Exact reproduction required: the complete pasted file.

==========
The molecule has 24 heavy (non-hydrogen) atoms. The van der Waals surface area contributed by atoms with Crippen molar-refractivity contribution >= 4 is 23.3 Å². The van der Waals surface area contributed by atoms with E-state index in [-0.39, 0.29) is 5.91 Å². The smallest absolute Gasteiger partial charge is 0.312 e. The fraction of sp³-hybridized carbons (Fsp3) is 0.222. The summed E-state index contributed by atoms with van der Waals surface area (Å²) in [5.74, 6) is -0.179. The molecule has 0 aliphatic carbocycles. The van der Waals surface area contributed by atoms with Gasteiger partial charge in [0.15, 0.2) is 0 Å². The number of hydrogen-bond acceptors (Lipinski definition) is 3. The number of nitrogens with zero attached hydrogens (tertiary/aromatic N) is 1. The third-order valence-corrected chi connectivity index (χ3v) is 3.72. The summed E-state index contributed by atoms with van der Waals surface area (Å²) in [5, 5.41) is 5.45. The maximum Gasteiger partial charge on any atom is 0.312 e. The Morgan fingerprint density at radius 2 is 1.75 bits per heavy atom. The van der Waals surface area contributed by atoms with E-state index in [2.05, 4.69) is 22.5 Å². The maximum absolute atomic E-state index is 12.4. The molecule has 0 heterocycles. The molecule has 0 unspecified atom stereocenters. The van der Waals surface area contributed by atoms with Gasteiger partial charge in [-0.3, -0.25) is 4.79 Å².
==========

The molecule has 24 heavy (non-hydrogen) atoms. The van der Waals surface area contributed by atoms with Crippen molar-refractivity contribution >= 4 is 23.3 Å². The van der Waals surface area contributed by atoms with E-state index in [-0.39, 0.29) is 5.91 Å². The smallest absolute Gasteiger partial charge is 0.312 e. The fraction of sp³-hybridized carbons (Fsp3) is 0.222. The summed E-state index contributed by atoms with van der Waals surface area (Å²) in [5.74, 6) is -0.179. The molecule has 0 aliphatic carbocycles. The van der Waals surface area contributed by atoms with Gasteiger partial charge in [0.15, 0.2) is 0 Å². The number of hydrogen-bond acceptors (Lipinski definition) is 3. The number of nitrogens with zero attached hydrogens (tertiary/aromatic N) is 1. The third-order valence-corrected chi connectivity index (χ3v) is 3.72. The summed E-state index contributed by atoms with van der Waals surface area (Å²) in [5, 5.41) is 5.45. The maximum Gasteiger partial charge on any atom is 0.312 e. The Morgan fingerprint density at radius 2 is 1.75 bits per heavy atom. The van der Waals surface area contributed by atoms with E-state index in [2.05, 4.69) is 22.5 Å². The maximum absolute atomic E-state index is 12.4. The molecule has 0 heterocycles. The molecule has 0 unspecified atom stereocenters. The van der Waals surface area contributed by atoms with Gasteiger partial charge in [-0.3, -0.25) is 4.79 Å².